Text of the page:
Fluorescein angiography may be considered unnecessary by some but it has shown us certain interesting features. In eyes where the pictures were centered initially around the mas; and its feeders, we found the filling to be slow and steady. This is to be expected as the column of blood or fluorescein passing through a dilated channel with other features remaining constant is likely to be slower if at all than normal. The usual concept is that a retinal angioma fills rapidly. This notion arises pro­bably from the fact that there is always increa­sed fluoresceince from the dilated feeder and the mass which is simply due to the quantita­tive increase in fluorescein within these struc­tures. The minimal leakage of dye in two cases show that the endotheliah in these instances was fairly competent. Both these patients had a secondary retinal detachment and I had ex­udation in addition showing thereby that fluorescein leakage is not always equivalent to leakage of material from within the vascular tumour. May be time duratton also counts. We were able to observe that the dye had emptied fairly rapidly from one of these tumours demonstrating the absence of stasis within. The capillary drop out and compensa­tory capillary dilatation around tumour which we have observed seems to have received very little attention before Angiomatosis retinae thus shares a common feature with the other vascular retinopathies. Fluorescein angiography helped in establishing the diagnosis of angioma in two suspicious cases. This could be impor­tant when following up of a fellow eye in a patient with retinal angioma in the other. The consistent features observed in A&B scan ultrasonography will possibly us to pick up these lesions in an eye when the media is opaque and help us make a more definitive diagnosis However the mass has to be poster­iorly situated when using a contact scanner. Both photocoagulation and cryo therapy have been equally effective in causing a shrinkage of the mass and there has been no significant diff­erence between the argon laser and the xenon are. The bleed during photocoagulation was fortunately minimal and without consequence. However, one should always be aware of the fact that a massive bleed with its sequlae is a distinct possibility. This and the occurence of an extensive preretinal membrane with retinal detachment inspite of regression of the masses calls for the greatest caution while treating these lesions. The masses which responded only partially or did not respond at all were the lar­ger ones-indicating that treatment is more like­ly to be successful when the mass is still small. We expect the eyes in which vision has been maintained and where treatment has been con­sidered successful to maintain their vision in the long run. These are eyes which are likely to have deteriorated if they had been left alone We feel that there is a definite need for treat­ing uncomplicated lesions in an eye when the fellow eye has been lost by the same disease and lesions which have produded retinal deta­chment, exudation or vitreous haemorrhage. Photocoagulation (xenon or argon laser) and cn o when properly applied give good re­sults.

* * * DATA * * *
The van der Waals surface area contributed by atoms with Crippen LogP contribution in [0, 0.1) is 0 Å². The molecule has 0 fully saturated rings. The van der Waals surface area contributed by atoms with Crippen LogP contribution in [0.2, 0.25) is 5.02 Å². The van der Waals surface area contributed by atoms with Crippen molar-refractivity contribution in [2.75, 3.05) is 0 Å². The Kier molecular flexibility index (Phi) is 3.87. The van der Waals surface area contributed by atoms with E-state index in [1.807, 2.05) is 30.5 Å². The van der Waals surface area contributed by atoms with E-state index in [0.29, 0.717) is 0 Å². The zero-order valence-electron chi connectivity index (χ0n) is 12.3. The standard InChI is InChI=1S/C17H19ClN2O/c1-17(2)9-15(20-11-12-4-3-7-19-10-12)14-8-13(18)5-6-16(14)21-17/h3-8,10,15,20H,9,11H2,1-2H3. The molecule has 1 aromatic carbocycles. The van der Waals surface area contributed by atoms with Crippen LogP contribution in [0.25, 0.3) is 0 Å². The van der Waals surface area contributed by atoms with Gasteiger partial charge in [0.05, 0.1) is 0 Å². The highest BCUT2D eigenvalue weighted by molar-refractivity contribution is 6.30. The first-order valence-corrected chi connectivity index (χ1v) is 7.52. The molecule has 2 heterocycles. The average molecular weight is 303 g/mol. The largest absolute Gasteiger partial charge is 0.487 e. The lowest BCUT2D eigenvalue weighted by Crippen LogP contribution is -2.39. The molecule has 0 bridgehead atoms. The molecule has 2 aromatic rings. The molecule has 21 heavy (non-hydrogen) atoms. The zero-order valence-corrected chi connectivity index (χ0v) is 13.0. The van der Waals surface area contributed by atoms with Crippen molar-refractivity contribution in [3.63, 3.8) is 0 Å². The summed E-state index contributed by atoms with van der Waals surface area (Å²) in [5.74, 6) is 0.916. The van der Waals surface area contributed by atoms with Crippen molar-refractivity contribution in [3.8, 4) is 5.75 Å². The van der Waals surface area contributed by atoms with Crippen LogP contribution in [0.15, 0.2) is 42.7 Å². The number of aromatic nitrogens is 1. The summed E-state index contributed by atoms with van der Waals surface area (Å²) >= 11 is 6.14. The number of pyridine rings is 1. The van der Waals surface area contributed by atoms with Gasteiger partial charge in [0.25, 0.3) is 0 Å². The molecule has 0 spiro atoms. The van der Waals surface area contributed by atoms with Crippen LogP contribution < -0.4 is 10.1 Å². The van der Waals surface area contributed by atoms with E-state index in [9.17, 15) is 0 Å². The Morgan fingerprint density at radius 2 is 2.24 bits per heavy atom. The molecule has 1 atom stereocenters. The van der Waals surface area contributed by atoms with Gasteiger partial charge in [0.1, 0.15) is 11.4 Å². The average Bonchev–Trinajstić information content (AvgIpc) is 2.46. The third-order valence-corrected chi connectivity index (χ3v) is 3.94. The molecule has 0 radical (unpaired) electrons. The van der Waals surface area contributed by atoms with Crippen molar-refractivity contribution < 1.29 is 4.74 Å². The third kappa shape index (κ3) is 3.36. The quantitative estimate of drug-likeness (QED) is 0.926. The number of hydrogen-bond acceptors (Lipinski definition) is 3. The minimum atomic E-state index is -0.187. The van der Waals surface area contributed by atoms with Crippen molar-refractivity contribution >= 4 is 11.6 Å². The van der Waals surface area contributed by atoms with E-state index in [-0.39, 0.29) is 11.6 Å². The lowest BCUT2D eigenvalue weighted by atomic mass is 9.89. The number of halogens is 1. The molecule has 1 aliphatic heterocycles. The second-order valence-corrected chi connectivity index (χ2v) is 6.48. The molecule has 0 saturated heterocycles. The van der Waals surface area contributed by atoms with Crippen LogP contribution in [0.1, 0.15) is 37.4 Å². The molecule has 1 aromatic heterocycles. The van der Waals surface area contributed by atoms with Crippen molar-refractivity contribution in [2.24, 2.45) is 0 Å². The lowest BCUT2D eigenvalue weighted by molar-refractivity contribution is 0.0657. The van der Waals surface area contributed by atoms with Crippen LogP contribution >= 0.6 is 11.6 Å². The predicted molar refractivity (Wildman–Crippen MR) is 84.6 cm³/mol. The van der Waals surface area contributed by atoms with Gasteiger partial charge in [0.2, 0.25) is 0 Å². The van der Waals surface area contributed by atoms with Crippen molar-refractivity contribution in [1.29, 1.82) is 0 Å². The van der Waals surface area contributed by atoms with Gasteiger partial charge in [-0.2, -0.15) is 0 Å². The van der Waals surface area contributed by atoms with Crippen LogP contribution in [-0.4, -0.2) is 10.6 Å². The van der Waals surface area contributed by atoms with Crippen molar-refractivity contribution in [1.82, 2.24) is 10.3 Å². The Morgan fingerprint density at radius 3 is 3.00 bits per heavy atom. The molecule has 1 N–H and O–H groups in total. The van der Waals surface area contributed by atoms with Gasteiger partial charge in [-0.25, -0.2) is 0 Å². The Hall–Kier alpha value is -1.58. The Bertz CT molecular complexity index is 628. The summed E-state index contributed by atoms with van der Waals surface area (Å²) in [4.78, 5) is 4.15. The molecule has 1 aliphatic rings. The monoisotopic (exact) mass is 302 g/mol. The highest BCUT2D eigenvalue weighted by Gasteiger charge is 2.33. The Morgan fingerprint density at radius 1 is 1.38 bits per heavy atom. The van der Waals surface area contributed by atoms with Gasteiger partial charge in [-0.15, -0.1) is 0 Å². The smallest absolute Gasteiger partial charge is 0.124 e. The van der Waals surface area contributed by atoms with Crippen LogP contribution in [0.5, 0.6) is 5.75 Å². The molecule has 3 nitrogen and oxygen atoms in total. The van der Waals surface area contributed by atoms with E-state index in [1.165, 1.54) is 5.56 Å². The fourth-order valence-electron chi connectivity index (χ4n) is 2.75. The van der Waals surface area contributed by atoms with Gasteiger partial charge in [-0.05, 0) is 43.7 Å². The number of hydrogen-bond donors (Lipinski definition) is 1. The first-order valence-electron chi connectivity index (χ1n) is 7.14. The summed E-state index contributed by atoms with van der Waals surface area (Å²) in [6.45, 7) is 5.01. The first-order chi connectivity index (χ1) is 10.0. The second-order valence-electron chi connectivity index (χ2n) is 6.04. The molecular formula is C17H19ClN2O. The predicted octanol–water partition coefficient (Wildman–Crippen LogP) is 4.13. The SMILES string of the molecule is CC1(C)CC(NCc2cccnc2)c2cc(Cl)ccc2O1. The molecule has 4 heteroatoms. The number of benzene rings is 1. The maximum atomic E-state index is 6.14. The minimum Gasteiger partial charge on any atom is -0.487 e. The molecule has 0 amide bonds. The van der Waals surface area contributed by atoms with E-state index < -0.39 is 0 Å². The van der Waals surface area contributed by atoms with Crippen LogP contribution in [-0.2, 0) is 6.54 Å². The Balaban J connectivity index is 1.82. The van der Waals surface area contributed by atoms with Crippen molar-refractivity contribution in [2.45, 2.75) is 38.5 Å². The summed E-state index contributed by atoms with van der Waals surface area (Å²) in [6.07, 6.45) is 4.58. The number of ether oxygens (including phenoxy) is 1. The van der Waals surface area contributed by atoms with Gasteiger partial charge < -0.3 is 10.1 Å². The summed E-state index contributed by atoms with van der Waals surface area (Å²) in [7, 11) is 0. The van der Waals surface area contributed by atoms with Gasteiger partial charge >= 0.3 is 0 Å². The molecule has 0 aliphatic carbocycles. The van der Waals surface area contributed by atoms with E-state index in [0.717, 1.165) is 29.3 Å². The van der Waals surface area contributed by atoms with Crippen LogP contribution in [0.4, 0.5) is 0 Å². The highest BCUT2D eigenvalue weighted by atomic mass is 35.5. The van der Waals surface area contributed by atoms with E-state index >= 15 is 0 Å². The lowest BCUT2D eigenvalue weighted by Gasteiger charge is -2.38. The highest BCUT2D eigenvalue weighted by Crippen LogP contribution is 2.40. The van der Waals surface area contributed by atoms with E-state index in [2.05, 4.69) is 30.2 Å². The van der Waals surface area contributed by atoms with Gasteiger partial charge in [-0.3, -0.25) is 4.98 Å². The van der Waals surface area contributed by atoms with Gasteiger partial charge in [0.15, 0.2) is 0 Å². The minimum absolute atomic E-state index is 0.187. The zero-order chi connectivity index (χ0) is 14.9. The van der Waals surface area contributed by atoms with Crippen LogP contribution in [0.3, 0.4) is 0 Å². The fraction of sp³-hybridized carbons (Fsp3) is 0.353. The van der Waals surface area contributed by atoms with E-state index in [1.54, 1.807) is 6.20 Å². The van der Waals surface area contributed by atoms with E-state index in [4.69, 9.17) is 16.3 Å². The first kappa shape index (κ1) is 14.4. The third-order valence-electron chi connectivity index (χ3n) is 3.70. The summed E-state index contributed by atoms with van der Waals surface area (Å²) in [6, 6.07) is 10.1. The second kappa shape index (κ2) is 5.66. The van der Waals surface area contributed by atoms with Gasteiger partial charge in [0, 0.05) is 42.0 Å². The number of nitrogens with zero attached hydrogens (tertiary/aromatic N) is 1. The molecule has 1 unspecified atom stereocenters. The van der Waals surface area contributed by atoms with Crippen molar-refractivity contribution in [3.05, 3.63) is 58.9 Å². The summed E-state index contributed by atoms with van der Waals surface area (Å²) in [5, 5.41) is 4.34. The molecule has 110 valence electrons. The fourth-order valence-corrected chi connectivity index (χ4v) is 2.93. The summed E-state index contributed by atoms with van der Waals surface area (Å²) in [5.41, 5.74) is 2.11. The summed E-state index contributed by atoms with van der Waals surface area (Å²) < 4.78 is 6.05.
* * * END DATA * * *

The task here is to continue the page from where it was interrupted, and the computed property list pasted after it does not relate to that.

Summary Top

Twelve cases of Angiomatosis Retinae are presented. The detailed ophthalmoscopic features in all and the fluorescein angiographic and ultrasonogr iphic features in a selected few are discussed. The techniques, results, compli­cations and the need for treatment are outlined.


  [Figure - 1], [Figure - 2], [Figure - 3], [Figure - 4], [Figure - 5], [Figure - 6]

  [Table - 1], [Table - 2]